• Other nonlinear methods
Feature extraction methods tend to be more powerful, in general settings, and are also harder to understand/implement. Familiarity with linear algebra and matrix decomposition (e.g. eigenvalue or singular value decomposition) is extremely useful in understanding PCA or LDA or machine learning in general.


Note that none of what I'm writing in this series is new. Instead, I just present them in a way that hopefully has some values to certain readers. Of course, instead of writing everything in my own words, I'll reuse as much public material as possible, where I see fit.

Wednesday, November 14, 2012

Why is Linear Algebra a prerequisite behind modern scientific/computational research?

This is yet another question on Quora which I answered a while back.

Because Linear Algebra is the language about linear systems.

So why linear systems?

1. Linear systems are well-defined and well understood. On the other hand, nonlinear systems are not concretely defined. They can be quadratic, cubic, polynomial, exponential, harmonic, blah blah... 

Simplicity is not the only reason though. Here's the more important one.

2. Any smooth function can be approximated locally by a linear function. In layman terms, most functions, when zoomed in, look like a linear function.

Linear approximation is the essence of Newton's method (for nonlinear optimization), finite difference (approximating the derivative of a function), etc. 

Do you get the picture above?

Sunday, November 11, 2012

My ideal desktop keyboards

A good keyboard should both promote user's health (i.e. ergonomics) and productivity. Based on these standards, here are my favorite keyboards on the market.

1. Thinkpad keyboard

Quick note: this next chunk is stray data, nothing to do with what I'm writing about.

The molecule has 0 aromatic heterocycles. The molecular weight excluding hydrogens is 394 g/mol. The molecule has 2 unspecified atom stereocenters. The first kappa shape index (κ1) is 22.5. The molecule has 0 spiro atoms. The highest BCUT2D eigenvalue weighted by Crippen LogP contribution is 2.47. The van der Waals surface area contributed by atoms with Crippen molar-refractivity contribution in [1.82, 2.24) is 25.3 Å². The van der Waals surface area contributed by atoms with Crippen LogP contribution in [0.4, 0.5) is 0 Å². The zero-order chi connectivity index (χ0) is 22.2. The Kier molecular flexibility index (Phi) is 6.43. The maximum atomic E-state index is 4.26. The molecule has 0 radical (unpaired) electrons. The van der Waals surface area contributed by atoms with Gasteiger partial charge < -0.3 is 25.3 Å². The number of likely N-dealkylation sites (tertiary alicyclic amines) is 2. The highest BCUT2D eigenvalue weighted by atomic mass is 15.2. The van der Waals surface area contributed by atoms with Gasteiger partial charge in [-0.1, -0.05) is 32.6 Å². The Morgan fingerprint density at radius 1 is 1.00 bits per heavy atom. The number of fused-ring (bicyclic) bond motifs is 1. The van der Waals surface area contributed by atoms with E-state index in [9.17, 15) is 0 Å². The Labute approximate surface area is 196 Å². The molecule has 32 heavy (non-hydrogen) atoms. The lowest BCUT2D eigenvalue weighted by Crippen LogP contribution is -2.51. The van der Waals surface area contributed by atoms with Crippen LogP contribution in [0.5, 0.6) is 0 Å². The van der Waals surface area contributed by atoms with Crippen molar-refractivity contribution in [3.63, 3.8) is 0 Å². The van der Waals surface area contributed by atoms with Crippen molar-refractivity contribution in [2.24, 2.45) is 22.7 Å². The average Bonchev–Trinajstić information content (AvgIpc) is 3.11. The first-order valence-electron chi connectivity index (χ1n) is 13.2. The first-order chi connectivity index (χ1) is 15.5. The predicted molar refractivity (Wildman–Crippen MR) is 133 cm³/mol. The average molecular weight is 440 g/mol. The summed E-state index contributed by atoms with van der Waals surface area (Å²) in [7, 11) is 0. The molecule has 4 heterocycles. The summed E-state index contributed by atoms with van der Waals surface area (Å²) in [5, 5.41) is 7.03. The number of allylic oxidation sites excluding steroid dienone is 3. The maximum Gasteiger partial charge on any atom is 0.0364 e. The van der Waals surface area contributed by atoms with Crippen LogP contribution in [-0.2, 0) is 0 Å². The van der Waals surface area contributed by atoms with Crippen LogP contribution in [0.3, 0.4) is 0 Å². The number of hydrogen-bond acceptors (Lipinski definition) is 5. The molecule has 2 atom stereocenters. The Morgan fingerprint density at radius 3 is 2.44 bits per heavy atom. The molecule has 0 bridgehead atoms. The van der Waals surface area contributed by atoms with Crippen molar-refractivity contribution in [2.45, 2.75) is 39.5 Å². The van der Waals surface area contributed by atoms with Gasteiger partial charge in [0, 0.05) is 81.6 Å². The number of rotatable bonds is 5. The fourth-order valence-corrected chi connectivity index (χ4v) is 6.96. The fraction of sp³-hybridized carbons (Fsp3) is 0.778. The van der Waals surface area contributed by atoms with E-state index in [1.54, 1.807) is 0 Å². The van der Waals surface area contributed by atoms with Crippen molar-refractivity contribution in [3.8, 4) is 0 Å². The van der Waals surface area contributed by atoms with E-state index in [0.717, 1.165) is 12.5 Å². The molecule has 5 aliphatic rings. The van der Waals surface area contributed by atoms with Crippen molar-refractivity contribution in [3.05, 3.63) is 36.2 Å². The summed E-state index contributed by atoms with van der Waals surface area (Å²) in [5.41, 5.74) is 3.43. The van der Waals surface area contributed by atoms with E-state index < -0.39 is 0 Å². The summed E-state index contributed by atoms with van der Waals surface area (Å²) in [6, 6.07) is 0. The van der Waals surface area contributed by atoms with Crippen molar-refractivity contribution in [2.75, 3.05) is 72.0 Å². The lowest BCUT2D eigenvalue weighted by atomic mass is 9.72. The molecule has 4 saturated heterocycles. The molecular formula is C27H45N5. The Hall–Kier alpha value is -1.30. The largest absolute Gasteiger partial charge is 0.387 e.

I hate switching back and forth between the keyboard and mouse and moving my hand around when navigating with the mouse. The TrackPoint on the Thinkpad keyboard solves that problem.
ThinkPad USB Keyboard with TrackPoint
Bonus: with this keyboard, you don't need a mouse.

2. Microsoft ergonomic keyboard
The Microsoft keyboard, on the other hand, is superior in terms of ergonomics.

I wonder why they can't just put a track point in that blank space in the middle.

Conclusion. My ideal keyboard would thus be the combination of the two, i.e. Microsoft keyboard shape with a TrackPoint. Unfortunately, such product doesn't exist!

Saturday, November 10, 2012

Besides MapReduce-style clusters, what other popular paradigms/architectures can handle large scale computational problems?

This is a question on Quora which I answered a while back.

Short answer. Sure, there are other programming paradigms for large scale computing, such as MPI or GPGPU. They are both very popular models for large scale computing, in addition to MapReduce.

Longer answer. We have to be more specific when talking about large scale computational problems. Is it large in computational complexity or large in data?